Sunday, May 07, 2006


I hear people complain about the crushing of dissent in America today, but if they want to see the trampling of rights they should read a little history :

The Palmer Raids

The climate of repression established during World War One continued after the war ended: this time, government interest focused on communists, Bolsheviks and "reds" generally. The climactic phase of this anti communist crusade occurred during the "Palmer Raids" of 1918-1921. A. Mitchell Palmer, Wilson's Attorney General, believed communism was "eating its way into the homes of the American workman." In his essay "The Case Against the Reds," Palmer charged that "tongues of revolutionary heat were licking the alters of the churches, leaping into the belfry of the school bell, crawling into the sacred corners of American homes, seeking to replace marriage vows with libertine laws, burning up the foundations of society." With a broad base of popular support, in 1919 Palmer intensified the attacks on political dissent that had begun during the war.

The year 1919 saw a great deal of social conflict--a wave of strikes, the passage of both Prohibition and Woman Suffrage, and the Chicago race riot. A series of bombings by suspected anarchists began in Summer 1919; on June 2, bombs went off in eight cities, including Washington DC, where Palmer's home was partially destroyed. Just who set the bombs remained unclear. Although there were only about 70, 000 self professed Communists in the United States in 1919, Palmer viewed them as responsible for a wide range of social ills, including the bombings. Encouraged by Congress, which had refused to seat the duly elected socialist from Wisconsin, Victor Berger, Mitchell began a series of showy and well publicized raids against radicals and leftists. Striking without warning and without warrants, Palmer's men smashed union offices and the headquarters' of Communist and Socialist organizations. They concentrated whenever possible on aliens rather than citizens, because aliens had fewer rights. In December of 1919, in their most famous act, Palmer's agents seized 249 resident aliens. Those seized were placed on board a ship, the Buford, bound for the Soviet Union. Deportees included Emma Goldman, the feminist, anarchist and writer who later recalled the deportation in her autobiography, excerpted here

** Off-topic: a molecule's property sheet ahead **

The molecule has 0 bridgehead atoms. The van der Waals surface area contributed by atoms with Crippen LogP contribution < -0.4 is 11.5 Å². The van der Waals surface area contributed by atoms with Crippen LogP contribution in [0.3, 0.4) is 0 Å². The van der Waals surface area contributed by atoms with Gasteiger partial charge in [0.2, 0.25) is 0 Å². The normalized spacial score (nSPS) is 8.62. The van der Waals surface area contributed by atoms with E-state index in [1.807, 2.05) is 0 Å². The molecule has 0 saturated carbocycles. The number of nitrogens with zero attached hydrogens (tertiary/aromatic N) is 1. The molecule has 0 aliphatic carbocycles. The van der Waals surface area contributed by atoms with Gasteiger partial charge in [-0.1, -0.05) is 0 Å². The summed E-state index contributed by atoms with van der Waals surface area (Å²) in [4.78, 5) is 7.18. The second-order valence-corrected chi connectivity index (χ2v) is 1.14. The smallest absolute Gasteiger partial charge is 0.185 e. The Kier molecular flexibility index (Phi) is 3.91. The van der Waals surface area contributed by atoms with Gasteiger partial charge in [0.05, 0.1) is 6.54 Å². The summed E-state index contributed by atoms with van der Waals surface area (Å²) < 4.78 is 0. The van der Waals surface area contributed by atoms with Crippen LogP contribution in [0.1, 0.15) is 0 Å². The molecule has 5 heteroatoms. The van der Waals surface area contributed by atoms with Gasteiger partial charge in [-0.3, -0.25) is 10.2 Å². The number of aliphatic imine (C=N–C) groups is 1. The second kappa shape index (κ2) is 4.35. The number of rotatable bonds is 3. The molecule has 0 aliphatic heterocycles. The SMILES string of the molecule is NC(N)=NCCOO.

The "Red Scare" reflected the same anxiety about free speech and obsession with consensus that had characterized the war years. Two documents included here point to the absurdity of some of these fears. In the case of "The Most Brainiest Man," a Connecticut clothing salesmen was sentenced to sixth months in jail simply for saying Lenin was smart. A story that same year in the Washington Post noted with approval how in Chicago, a sailor shot another man merely for failing to rise during the national anthem. Finally, a satirical essay by the humorist Robert Benchley mocks the public's hunger for enemies, invented enemies if necessary. The Red Scare suggests how quickly legal rights can succumb to hysterical rhetoric and public fear.

No doubt the author is more than a little biased in the telling of the tale, but it is essentially true. Since the days of the Salem Witch Trials even the most sedate among us have had their moments of mass hysteria. I am sure it could happen again.

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